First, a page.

So the issue isn’t always about which leadership style is right, in most cases it has to do with understanding the situation. I remember my Air Force commander contrasting the strategic 10,000 foot view with the tactical ground level view. My job was to recognize "front line" issues and take the initiative to clear the path so we would not be delayed. I learned to expect to hear two questions "Why did you make that decision?" and "What is the impact?". My Colonel wanted more from me than just an intelligent response, he was really looking for my understanding of the situation and demanded personal conviction.

Great leaders have the ability to make intelligent decisions while being governed by their heart. If you have to choose between public consensus and personal conviction then go with personal conviction. I am reminded in Matthew 16 when Jesus asked his disciples a question of public consensus "Who do men say I am?" and then followed with the question "Who do you say I am?". There is little doubt that the answer he cared more about was the one that required personal conviction, and as a leader, you can’t cast vision without it.

 
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Posted by on May 31, 2011 in Uncategorized

 

Pray for Your Enemies

Have you ever had someone attack you on a very personal level? Of course you have, who hasn’t. I know that we have all heard the words of Jesus who said "pray for your enemies". That sounds easy, but have you ever done it? I have recently experienced complete transformation in my heart about a person who unloaded on me and may still not care very much for me, but I can tell you my heart has been changed through prayer. It started with concern for their anger towards me, then moved to praying for their family and then it came back around to me that I need to find a way to love them. Some people do not want you to love them. Some people want to hate you. But they do not have the power to cause you to hate back, that power is in your hands (or heart as it may be). When you find a way to pray through this kind of hurt and genuinely start caring for those who hurt you, don’t be surprised if the Holy Spirit gets in between you and that person and changes everything. God’s ways are more powerful than we will ever know.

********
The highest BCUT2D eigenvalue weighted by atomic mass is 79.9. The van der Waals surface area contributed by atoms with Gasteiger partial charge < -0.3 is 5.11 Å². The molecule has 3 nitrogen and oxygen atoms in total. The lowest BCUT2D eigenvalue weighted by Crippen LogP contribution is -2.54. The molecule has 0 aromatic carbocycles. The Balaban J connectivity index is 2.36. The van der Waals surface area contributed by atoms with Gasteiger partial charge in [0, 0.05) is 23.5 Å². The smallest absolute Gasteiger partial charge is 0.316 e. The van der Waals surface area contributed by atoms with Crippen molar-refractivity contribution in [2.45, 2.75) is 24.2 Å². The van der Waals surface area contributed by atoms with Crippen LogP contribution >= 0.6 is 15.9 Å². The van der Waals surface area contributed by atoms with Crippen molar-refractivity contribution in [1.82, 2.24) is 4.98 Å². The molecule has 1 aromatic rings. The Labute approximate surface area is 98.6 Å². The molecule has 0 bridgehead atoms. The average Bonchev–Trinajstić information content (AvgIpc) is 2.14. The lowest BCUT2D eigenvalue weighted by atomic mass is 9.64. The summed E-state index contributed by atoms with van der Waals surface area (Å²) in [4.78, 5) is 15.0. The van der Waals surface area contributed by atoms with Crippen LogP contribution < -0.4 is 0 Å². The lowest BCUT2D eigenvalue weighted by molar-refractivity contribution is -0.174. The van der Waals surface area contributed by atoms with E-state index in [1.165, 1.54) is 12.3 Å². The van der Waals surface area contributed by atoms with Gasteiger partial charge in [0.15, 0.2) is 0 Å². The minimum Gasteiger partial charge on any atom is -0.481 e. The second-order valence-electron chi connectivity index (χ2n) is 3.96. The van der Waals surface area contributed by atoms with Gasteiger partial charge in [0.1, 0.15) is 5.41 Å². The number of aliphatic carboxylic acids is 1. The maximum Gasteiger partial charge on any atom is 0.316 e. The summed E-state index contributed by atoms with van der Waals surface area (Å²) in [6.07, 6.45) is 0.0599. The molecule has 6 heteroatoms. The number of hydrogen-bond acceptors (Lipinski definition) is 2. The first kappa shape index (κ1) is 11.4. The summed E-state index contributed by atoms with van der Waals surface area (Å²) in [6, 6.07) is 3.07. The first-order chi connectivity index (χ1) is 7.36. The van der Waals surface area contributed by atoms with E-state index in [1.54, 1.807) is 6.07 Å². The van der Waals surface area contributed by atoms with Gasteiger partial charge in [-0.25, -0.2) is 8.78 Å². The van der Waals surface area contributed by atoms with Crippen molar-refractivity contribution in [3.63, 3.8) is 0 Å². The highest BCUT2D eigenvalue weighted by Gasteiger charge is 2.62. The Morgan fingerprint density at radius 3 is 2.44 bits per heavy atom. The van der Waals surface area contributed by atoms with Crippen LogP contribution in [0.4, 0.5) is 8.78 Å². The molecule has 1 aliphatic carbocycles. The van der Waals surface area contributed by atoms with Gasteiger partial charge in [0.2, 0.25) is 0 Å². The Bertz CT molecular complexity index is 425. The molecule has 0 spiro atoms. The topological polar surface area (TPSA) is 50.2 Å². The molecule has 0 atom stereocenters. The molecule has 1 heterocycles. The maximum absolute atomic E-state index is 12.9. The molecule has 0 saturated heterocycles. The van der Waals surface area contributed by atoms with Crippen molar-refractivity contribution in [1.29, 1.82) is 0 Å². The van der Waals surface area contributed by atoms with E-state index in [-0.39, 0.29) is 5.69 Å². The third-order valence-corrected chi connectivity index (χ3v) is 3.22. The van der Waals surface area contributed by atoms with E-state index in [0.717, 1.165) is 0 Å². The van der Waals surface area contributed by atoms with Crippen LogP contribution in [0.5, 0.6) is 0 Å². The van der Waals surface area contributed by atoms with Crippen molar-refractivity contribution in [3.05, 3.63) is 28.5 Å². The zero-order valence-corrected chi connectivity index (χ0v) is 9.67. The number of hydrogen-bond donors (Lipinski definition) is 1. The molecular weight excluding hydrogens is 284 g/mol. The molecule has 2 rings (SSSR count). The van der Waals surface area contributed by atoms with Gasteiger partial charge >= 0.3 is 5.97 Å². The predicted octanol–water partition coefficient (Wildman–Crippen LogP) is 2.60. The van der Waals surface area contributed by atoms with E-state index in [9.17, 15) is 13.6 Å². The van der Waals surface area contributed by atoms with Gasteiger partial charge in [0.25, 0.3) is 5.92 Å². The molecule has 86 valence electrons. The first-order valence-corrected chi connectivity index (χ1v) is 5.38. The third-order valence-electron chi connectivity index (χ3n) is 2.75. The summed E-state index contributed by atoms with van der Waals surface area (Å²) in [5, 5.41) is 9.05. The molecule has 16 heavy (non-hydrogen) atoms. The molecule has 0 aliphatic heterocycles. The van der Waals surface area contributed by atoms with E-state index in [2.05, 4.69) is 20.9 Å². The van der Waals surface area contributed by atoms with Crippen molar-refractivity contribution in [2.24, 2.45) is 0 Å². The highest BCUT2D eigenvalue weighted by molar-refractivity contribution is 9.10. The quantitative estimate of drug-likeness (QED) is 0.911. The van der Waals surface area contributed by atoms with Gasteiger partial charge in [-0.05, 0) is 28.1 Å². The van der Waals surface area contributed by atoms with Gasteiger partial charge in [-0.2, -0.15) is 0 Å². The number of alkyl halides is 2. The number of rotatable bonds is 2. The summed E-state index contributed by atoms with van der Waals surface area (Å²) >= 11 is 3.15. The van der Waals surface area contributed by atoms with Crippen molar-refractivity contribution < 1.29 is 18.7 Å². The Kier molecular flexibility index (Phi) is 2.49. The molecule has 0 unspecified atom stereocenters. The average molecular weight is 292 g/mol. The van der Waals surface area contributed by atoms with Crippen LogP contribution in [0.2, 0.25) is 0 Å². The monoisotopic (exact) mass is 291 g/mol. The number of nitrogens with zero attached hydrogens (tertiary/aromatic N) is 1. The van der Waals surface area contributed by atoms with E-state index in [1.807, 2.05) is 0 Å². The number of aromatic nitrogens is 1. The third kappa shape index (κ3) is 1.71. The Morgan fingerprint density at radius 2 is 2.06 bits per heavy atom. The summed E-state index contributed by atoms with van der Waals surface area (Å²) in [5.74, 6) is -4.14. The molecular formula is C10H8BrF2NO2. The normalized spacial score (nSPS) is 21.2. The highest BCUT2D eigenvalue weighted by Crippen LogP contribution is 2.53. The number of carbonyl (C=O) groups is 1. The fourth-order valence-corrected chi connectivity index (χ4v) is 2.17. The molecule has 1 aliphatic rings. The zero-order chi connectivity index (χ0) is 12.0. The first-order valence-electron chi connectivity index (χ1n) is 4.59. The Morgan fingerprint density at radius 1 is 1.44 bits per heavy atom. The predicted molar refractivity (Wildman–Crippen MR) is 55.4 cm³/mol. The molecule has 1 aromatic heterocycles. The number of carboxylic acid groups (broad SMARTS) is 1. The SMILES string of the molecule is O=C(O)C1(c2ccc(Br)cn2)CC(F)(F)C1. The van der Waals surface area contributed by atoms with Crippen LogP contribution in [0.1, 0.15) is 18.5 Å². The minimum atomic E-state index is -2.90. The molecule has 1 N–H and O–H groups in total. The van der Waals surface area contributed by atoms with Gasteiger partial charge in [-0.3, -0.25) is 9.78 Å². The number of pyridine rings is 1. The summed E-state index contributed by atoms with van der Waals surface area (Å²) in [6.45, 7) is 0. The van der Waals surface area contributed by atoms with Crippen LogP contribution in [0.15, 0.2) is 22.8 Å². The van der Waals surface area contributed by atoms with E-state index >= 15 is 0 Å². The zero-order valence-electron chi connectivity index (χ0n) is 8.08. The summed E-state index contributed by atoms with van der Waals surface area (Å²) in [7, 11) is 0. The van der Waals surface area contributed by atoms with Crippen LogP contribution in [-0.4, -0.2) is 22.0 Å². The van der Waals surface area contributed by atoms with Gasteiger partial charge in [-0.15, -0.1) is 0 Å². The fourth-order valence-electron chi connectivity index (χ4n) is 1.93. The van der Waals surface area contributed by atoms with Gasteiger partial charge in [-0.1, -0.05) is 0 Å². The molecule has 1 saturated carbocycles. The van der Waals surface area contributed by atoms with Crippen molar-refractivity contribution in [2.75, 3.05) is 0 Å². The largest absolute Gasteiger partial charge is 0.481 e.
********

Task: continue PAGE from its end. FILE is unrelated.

"43 You have heard that it was said, ‘Love your neighbor and hate your enemy.’ 44 But I tell you, love your enemies and pray for those who persecute you, 45 that you may be children of your Father in heaven. He causes his sun to rise on the evil and the good, and sends rain on the righteous and the unrighteous. 46 If you love those who love you, what reward will you get? Are not even the tax collectors doing that? 47 And if you greet only your own people, what are you doing more than others? Do not even pagans do that? 48 Be perfect, therefore, as your heavenly Father is perfect."

Matthew 5:43-48

 
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Posted by on April 20, 2011 in Uncategorized

 

Pain: The Main Difference Between Perseverance and Endurance

Okay so some days are better than others, but no matter what we face each day perseverance is required if we are to win the race and overcome life’s challenges. However, I recently became "painfully" aware that there is a significant difference between persevering and enduring. The difference is "pain". As challenging as perseverance is, it is more about commitment and less about withstanding pain. Endurance on the other hand is all about persevering in the face of pain, sometimes excruciating pain. As much as I prefer persevering over endurance I am thankful to know the difference and have a much greater appreciation for those who endure pain daily and refuse to let it get the best of them.

"8 We are hard pressed on every side, but not crushed; perplexed, but not in despair; 9 persecuted, but not abandoned; struck down, but not destroyed. 10 We always carry around in our body the death of Jesus, so that the life of Jesus may also be revealed in our body. 11 For we who are alive are always being given over to death for Jesus’ sake, so that his life may also be revealed in our mortal body."

2 Corinthians 4:8-11

 
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Posted by on April 4, 2011 in Uncategorized